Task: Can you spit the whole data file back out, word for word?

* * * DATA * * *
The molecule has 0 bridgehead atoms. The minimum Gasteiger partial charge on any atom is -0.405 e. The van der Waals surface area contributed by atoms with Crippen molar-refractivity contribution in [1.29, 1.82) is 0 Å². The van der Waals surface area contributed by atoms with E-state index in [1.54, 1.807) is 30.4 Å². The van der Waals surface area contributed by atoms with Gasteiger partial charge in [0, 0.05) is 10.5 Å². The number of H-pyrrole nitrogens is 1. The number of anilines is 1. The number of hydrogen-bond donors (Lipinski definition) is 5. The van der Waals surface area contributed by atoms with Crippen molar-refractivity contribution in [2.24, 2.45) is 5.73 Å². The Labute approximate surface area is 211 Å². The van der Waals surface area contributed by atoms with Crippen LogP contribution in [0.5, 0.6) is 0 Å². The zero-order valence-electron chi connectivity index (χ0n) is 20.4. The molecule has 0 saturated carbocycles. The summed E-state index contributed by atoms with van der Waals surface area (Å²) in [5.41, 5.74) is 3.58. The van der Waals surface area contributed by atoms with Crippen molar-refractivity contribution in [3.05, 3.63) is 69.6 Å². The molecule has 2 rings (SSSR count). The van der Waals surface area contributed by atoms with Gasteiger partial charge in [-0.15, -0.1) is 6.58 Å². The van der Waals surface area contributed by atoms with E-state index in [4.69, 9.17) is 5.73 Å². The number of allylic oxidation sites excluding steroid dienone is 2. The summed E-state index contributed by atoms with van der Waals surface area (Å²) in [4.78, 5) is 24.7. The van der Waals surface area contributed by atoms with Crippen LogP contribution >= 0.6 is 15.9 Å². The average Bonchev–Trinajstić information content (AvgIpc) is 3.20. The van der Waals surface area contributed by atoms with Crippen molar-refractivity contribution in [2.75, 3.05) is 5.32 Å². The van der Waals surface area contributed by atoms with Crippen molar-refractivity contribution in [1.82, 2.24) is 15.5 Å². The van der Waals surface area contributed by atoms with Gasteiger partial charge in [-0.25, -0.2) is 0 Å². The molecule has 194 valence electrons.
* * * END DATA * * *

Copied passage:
The molecule has 0 bridgehead atoms. The minimum Gasteiger partial charge on any atom is -0.405 e. The van der Waals surface area contributed by atoms with Crippen molar-refractivity contribution in [1.29, 1.82) is 0 Å². The van der Waals surface area contributed by atoms with E-state index in [1.54, 1.807) is 30.4 Å². The van der Waals surface area contributed by atoms with Gasteiger partial charge in [0, 0.05) is 10.5 Å². The number of H-pyrrole nitrogens is 1. The number of anilines is 1. The number of hydrogen-bond donors (Lipinski definition) is 5. The van der Waals surface area contributed by atoms with Crippen molar-refractivity contribution in [2.24, 2.45) is 5.73 Å². The Labute approximate surface area is 211 Å². The van der Waals surface area contributed by atoms with Crippen LogP contribution in [0.5, 0.6) is 0 Å². The zero-order valence-electron chi connectivity index (χ0n) is 20.4. The molecule has 0 saturated carbocycles. The summed E-state index contributed by atoms with van der Waals surface area (Å²) in [5.41, 5.74) is 3.58. The van der Waals surface area contributed by atoms with Crippen molar-refractivity contribution in [3.05, 3.63) is 69.6 Å². The molecule has 2 rings (SSSR count). The van der Waals surface area contributed by atoms with Gasteiger partial charge in [-0.15, -0.1) is 6.58 Å². The van der Waals surface area contributed by atoms with E-state index in [4.69, 9.17) is 5.73 Å². The number of allylic oxidation sites excluding steroid dienone is 2. The summed E-state index contributed by atoms with van der Waals surface area (Å²) in [4.78, 5) is 24.7. The van der Waals surface area contributed by atoms with Crippen LogP contribution >= 0.6 is 15.9 Å². The average Bonchev–Trinajstić information content (AvgIpc) is 3.20. The van der Waals surface area contributed by atoms with Crippen molar-refractivity contribution in [2.75, 3.05) is 5.32 Å². The van der Waals surface area contributed by atoms with Crippen molar-refractivity contribution in [1.82, 2.24) is 15.5 Å². The van der Waals surface area contributed by atoms with Gasteiger partial charge in [-0.25, -0.2) is 0 Å². The molecule has 194 valence electrons.